Self-Enhancement and Self-Protection Motives

Constantine Sedikides and Mark D. Alicke

in The Oxford Handbook of Human Motivation

Published in print February 2012 | ISBN: 9780195399820
Published online September 2012 | | DOI:

Series: Oxford Library of Psychology

 Self-Enhancement and Self-Protection Motives

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People desire to maximize the positivity, and minimize the negativity, of their self-views. The tendency to exalt one's virtues and soften one's weaknesses, relative to objective criteria, manifests itself in many domains of human striving. We focus illustratively on three strivings: the self-serving bias (crediting the self for successes but blaming others or situations for failures), the better-than-average effect (considering the self superior to the average peer), and selective self-memory (disproportionately poor recall for negative self-relevant information). Nonmotivational factors (e.g., expectations, egocentrism, focalism, individuated-entity versus aggregate comparisons) are not necessary for the emergence of these strivings. Instead, the strivings are (at least partially) driven by the self-enhancement and self-protection motives, as research on self-threat and self-affirmation has established. The two motives serve vital functions: They confer benefits to psychological health and psychological interests (e.g., goal pursuit).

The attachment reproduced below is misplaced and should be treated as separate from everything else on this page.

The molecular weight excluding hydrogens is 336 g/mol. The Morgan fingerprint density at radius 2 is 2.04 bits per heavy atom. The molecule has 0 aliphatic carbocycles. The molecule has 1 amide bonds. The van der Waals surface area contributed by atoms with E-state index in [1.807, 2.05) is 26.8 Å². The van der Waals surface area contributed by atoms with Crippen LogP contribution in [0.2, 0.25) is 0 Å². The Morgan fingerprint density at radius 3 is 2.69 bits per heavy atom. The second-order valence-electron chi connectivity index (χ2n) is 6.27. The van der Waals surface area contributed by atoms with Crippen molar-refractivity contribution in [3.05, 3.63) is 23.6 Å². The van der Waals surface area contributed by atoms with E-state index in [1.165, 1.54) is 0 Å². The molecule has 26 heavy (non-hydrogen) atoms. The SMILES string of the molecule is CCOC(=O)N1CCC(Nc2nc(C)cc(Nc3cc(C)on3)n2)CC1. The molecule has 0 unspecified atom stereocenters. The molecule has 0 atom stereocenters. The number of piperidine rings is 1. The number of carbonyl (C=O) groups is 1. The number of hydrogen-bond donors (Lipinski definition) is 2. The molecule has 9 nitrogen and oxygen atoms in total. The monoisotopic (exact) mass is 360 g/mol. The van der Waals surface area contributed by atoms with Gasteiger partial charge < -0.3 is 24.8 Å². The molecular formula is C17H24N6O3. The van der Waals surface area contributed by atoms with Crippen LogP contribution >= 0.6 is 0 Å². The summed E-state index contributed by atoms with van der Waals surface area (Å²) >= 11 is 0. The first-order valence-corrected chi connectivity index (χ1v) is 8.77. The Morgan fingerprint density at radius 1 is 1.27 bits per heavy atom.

Keywords: self-enhancement; self-protection; self-serving bias; better-than-average effect; self-memory; psychological health

Article.  15664 words. 

Subjects: Psychology ; Social Psychology

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